11. Avatar
    Luke9733  November 16, 2016

    This is sort-of related to this – I was thinking about your view of Jesus not having been buried in an individual tomb by any of the Jewish authorities (such as Joseph of Arimathea when I read the artcile: “”Where no one had yet been Laid: The Shame of Jesus’ Burial” by Byron R. McCane. The argument of the article is that some of the traditions of Jesus’ burial are probably historical because in none of the Gospels is Jesus’ burial presented as a truly *honorable* burial in the context of first century Judaism – the two key elements of an honorable burial (a family tomb and time set aside for mourning) are missing in all of them (save the Gospel of Peter). McCane states that the Gospel authors: “dignified it (the burial) as much as possible but did not deny its shame.”

    What are your thoughts on this?
    Side-note, McCane mentions that Cicero “mentions a governor in Sicily who released bodies to family members in return for a fee” and then cites n Verrem 2.5.45 – but when I looked at that reference, I couldn’t find what he was talking about. Would you know if he was referencing the wrong passage, or if perhaps I was reading it wrong?

    • Bart
      Bart  November 17, 2016

      I’m nmot familiar with the passage off hand, but the point is that we have no record of Jesus’ family having any access to the governor, or asking him for the body, or paying for it — so I’m not sure how it is a similar case.

      • Avatar
        Luke9733  November 17, 2016

        I think the point of the reference (in the article I read) was to support his statement that: “Roman prefects like Pilate, in fact, often allowed crucifixion victims to be buried.” He later goes on to say:
        “a request by a Jewish leader for the body of Jesus would not have been out of place, either, since Roman prefects–including at least one that we know if in first-century Jerusalem–did allow the burial of crucifixion victims. In the case of Jesus, such an allowance was likely, since Jesus was not caught up in a mass crucifixion, and his death did not come at a time of revolt against Rome. The Jewish leaders of Jesus’ day generally cooperated with Pilate in preserving public order in Jerusalem, and the occasion of Jesus’ death was a Jewish religious holiday. It may have taken a little nerve, then, but someone like Joseph of Arimathea could have reasonably expected that Pilate would grant his request for the body of Jesus.”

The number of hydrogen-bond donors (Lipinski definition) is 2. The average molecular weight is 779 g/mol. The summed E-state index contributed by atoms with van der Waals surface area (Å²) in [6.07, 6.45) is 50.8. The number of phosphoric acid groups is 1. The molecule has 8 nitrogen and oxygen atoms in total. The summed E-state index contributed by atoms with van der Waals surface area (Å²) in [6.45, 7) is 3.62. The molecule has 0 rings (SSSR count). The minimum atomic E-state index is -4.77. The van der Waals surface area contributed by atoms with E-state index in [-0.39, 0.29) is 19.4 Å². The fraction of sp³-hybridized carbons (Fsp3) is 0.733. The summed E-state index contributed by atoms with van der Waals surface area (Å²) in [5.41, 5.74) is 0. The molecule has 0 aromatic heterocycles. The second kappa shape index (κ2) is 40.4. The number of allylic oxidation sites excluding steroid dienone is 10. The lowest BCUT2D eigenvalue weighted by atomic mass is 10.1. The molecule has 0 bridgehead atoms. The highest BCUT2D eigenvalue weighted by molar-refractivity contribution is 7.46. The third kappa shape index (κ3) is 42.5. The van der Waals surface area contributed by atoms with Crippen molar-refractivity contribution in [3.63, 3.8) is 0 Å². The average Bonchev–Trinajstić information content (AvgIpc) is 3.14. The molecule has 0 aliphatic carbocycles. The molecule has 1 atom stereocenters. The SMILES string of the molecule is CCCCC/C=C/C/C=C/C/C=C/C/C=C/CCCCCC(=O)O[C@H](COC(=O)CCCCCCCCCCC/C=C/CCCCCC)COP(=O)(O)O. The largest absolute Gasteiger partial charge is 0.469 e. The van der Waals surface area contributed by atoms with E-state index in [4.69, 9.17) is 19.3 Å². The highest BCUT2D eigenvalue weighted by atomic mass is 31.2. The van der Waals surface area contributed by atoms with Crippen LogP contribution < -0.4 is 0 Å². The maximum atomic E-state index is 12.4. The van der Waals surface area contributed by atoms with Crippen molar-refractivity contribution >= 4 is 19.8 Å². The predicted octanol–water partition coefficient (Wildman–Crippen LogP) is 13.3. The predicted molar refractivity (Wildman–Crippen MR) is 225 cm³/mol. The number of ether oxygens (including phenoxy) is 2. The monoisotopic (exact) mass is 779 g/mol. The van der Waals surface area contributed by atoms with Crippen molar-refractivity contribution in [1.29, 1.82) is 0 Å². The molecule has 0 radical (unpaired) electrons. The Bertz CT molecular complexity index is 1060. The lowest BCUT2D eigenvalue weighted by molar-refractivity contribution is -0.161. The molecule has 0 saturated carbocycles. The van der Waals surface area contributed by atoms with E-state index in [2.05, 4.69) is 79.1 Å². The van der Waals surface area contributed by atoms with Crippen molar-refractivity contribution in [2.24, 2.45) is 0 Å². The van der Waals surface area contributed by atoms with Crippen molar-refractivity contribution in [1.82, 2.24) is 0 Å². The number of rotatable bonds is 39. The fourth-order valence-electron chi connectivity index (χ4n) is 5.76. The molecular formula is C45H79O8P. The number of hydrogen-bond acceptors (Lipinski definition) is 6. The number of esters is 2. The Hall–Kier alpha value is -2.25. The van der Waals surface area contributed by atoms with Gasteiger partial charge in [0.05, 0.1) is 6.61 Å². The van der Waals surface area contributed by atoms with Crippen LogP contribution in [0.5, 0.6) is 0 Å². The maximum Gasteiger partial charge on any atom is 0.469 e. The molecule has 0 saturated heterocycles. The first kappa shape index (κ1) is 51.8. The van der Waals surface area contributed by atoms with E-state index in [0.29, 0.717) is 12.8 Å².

The conclusion, though, is not that Jesus was buried the Jewish authorities *honorably* as many Christians think he was, but that Jewish authorities buried him in shame, perhaps in a tomb reserved for criminals. The argument is that no Jew in the first century would recognize the burial of Jesus described in the canonical Gospels as an honorable burial. They would have recognized it clearly as a *dishonorable* one, despite some of the Gospel authors’ attempts to dignify the dishonorable burial.

        • Bart
          Bart  November 18, 2016

          Yes, I try to show why this is wrong in my book How Jesus Became God (though I have been a friend of Byron for many years, since he was a PhD student at Duke)

          • Avatar
            Luke9733  February 1, 2017

            just want to clarify something about this. If it’s true that the burial depicted in the canonical Gospels is a shameful burial (specifically because it’s not a burial in a family tomb and there’s no time set aside for mourning), would that qualify as meeting either the criterion of dissimilarity or embarrassment (if no one knew what happened to Jesus’ body, requiring the earliest Christians to invent details of his burial, I’d think they’d invent an honorable one rather than the shameful one that’s described).

            And if it does qualify for either of those two, then wouldn’t there be two criteria met for the burial, either dissimilarity or embarrassment along with the criterion of multiple attestation (Mark and John, along with the Gospel of Peter, which mentions Joseph)?

            I know the criteria don’t guarantee historicity of a detail. I guess what I’m asking is whether or not you think that there are two criteria met in this case, and if you do, would your position be that the two criteria still don’t overpower the fact that it was regular practice for the bodies to be left on the cross?

          • Bart
            Bart  February 1, 2017

            No, the burial is precisely not a shameful burial. It was all properly done according to Jewish rules for such things.